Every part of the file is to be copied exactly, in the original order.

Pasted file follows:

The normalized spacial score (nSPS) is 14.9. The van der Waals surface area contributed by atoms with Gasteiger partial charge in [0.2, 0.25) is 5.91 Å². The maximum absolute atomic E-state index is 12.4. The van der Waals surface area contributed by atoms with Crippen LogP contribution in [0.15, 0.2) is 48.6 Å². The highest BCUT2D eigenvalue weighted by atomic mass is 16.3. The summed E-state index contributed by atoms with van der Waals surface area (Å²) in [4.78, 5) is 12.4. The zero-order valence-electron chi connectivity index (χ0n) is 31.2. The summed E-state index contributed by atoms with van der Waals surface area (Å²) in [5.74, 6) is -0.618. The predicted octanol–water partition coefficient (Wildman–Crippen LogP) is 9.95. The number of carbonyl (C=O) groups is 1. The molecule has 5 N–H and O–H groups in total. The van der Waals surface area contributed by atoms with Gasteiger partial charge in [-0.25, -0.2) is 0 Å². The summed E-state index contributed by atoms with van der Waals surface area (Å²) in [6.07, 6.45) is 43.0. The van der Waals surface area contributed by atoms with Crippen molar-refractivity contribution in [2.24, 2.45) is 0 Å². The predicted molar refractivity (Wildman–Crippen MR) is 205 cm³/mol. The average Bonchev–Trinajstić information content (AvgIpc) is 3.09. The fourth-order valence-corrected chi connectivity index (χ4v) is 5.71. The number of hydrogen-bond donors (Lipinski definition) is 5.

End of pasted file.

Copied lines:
The normalized spacial score (nSPS) is 14.9. The van der Waals surface area contributed by atoms with Gasteiger partial charge in [0.2, 0.25) is 5.91 Å². The maximum absolute atomic E-state index is 12.4. The van der Waals surface area contributed by atoms with Crippen LogP contribution in [0.15, 0.2) is 48.6 Å². The highest BCUT2D eigenvalue weighted by atomic mass is 16.3. The summed E-state index contributed by atoms with van der Waals surface area (Å²) in [4.78, 5) is 12.4. The zero-order valence-electron chi connectivity index (χ0n) is 31.2. The summed E-state index contributed by atoms with van der Waals surface area (Å²) in [5.74, 6) is -0.618. The predicted octanol–water partition coefficient (Wildman–Crippen LogP) is 9.95. The number of carbonyl (C=O) groups is 1. The molecule has 5 N–H and O–H groups in total. The van der Waals surface area contributed by atoms with Gasteiger partial charge in [-0.25, -0.2) is 0 Å². The summed E-state index contributed by atoms with van der Waals surface area (Å²) in [6.07, 6.45) is 43.0. The van der Waals surface area contributed by atoms with Crippen molar-refractivity contribution in [2.24, 2.45) is 0 Å². The predicted molar refractivity (Wildman–Crippen MR) is 205 cm³/mol. The average Bonchev–Trinajstić information content (AvgIpc) is 3.09. The fourth-order valence-corrected chi connectivity index (χ4v) is 5.71. The number of hydrogen-bond donors (Lipinski definition) is 5.